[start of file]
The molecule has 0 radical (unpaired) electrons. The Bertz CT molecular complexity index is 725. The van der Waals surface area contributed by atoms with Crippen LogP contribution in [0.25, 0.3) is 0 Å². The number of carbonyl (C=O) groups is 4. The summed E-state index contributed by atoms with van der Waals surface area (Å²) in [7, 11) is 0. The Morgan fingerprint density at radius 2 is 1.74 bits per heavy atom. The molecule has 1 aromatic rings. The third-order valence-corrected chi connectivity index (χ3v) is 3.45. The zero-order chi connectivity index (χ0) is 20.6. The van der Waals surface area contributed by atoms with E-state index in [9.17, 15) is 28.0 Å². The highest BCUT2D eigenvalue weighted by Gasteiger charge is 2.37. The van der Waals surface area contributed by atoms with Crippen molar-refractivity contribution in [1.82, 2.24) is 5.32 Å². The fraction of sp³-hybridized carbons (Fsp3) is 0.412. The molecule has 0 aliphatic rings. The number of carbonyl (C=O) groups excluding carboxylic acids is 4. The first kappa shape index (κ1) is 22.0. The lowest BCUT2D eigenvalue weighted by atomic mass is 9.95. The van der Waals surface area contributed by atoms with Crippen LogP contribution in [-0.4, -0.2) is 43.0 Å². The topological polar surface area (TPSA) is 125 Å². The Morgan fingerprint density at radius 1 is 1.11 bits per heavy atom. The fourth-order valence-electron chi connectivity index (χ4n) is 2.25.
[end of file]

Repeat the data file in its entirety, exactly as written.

The molecule has 0 radical (unpaired) electrons. The Bertz CT molecular complexity index is 725. The van der Waals surface area contributed by atoms with Crippen LogP contribution in [0.25, 0.3) is 0 Å². The number of carbonyl (C=O) groups is 4. The summed E-state index contributed by atoms with van der Waals surface area (Å²) in [7, 11) is 0. The Morgan fingerprint density at radius 2 is 1.74 bits per heavy atom. The molecule has 1 aromatic rings. The third-order valence-corrected chi connectivity index (χ3v) is 3.45. The zero-order chi connectivity index (χ0) is 20.6. The van der Waals surface area contributed by atoms with E-state index in [9.17, 15) is 28.0 Å². The highest BCUT2D eigenvalue weighted by Gasteiger charge is 2.37. The van der Waals surface area contributed by atoms with Crippen molar-refractivity contribution in [1.82, 2.24) is 5.32 Å². The fraction of sp³-hybridized carbons (Fsp3) is 0.412. The molecule has 0 aliphatic rings. The number of carbonyl (C=O) groups excluding carboxylic acids is 4. The first kappa shape index (κ1) is 22.0. The lowest BCUT2D eigenvalue weighted by atomic mass is 9.95. The van der Waals surface area contributed by atoms with Crippen LogP contribution in [-0.4, -0.2) is 43.0 Å². The topological polar surface area (TPSA) is 125 Å². The Morgan fingerprint density at radius 1 is 1.11 bits per heavy atom. The fourth-order valence-electron chi connectivity index (χ4n) is 2.25.